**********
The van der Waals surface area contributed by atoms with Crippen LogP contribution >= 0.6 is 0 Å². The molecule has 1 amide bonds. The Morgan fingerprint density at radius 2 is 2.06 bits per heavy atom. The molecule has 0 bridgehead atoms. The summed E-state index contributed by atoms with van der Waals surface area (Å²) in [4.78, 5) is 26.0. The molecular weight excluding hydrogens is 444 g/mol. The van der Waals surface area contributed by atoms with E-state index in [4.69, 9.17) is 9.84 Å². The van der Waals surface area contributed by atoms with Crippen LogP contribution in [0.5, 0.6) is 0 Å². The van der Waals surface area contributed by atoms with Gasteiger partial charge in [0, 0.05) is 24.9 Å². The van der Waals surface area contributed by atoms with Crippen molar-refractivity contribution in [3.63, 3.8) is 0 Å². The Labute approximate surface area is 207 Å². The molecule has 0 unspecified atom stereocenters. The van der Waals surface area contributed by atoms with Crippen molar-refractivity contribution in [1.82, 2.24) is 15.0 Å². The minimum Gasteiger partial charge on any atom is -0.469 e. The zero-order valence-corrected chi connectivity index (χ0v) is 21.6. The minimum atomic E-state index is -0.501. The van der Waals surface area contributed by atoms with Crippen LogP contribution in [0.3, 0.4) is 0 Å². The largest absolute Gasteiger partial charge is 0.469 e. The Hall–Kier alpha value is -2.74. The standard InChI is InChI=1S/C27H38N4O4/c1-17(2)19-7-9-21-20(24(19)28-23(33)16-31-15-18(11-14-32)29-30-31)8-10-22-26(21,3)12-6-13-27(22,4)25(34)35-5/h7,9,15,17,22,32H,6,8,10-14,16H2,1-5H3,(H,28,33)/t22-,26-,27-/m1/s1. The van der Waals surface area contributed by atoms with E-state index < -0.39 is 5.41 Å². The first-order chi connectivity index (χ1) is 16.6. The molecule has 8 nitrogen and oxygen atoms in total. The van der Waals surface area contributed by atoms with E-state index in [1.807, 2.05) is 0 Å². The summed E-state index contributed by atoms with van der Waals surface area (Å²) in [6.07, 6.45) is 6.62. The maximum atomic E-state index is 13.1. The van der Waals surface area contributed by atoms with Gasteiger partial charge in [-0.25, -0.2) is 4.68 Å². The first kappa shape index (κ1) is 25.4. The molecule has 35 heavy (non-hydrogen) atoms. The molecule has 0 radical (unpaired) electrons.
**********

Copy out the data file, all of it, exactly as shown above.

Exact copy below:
The van der Waals surface area contributed by atoms with Crippen LogP contribution >= 0.6 is 0 Å². The molecule has 1 amide bonds. The Morgan fingerprint density at radius 2 is 2.06 bits per heavy atom. The molecule has 0 bridgehead atoms. The summed E-state index contributed by atoms with van der Waals surface area (Å²) in [4.78, 5) is 26.0. The molecular weight excluding hydrogens is 444 g/mol. The van der Waals surface area contributed by atoms with E-state index in [4.69, 9.17) is 9.84 Å². The van der Waals surface area contributed by atoms with Crippen LogP contribution in [0.5, 0.6) is 0 Å². The van der Waals surface area contributed by atoms with Gasteiger partial charge in [0, 0.05) is 24.9 Å². The van der Waals surface area contributed by atoms with Crippen molar-refractivity contribution in [3.63, 3.8) is 0 Å². The Labute approximate surface area is 207 Å². The molecule has 0 unspecified atom stereocenters. The van der Waals surface area contributed by atoms with Crippen molar-refractivity contribution in [1.82, 2.24) is 15.0 Å². The minimum Gasteiger partial charge on any atom is -0.469 e. The zero-order valence-corrected chi connectivity index (χ0v) is 21.6. The minimum atomic E-state index is -0.501. The van der Waals surface area contributed by atoms with Crippen LogP contribution in [0.3, 0.4) is 0 Å². The largest absolute Gasteiger partial charge is 0.469 e. The Hall–Kier alpha value is -2.74. The standard InChI is InChI=1S/C27H38N4O4/c1-17(2)19-7-9-21-20(24(19)28-23(33)16-31-15-18(11-14-32)29-30-31)8-10-22-26(21,3)12-6-13-27(22,4)25(34)35-5/h7,9,15,17,22,32H,6,8,10-14,16H2,1-5H3,(H,28,33)/t22-,26-,27-/m1/s1. The van der Waals surface area contributed by atoms with E-state index < -0.39 is 5.41 Å². The first-order chi connectivity index (χ1) is 16.6. The molecule has 8 nitrogen and oxygen atoms in total. The van der Waals surface area contributed by atoms with E-state index in [1.807, 2.05) is 0 Å². The summed E-state index contributed by atoms with van der Waals surface area (Å²) in [6.07, 6.45) is 6.62. The maximum atomic E-state index is 13.1. The van der Waals surface area contributed by atoms with Gasteiger partial charge in [-0.25, -0.2) is 4.68 Å². The first kappa shape index (κ1) is 25.4. The molecule has 35 heavy (non-hydrogen) atoms. The molecule has 0 radical (unpaired) electrons.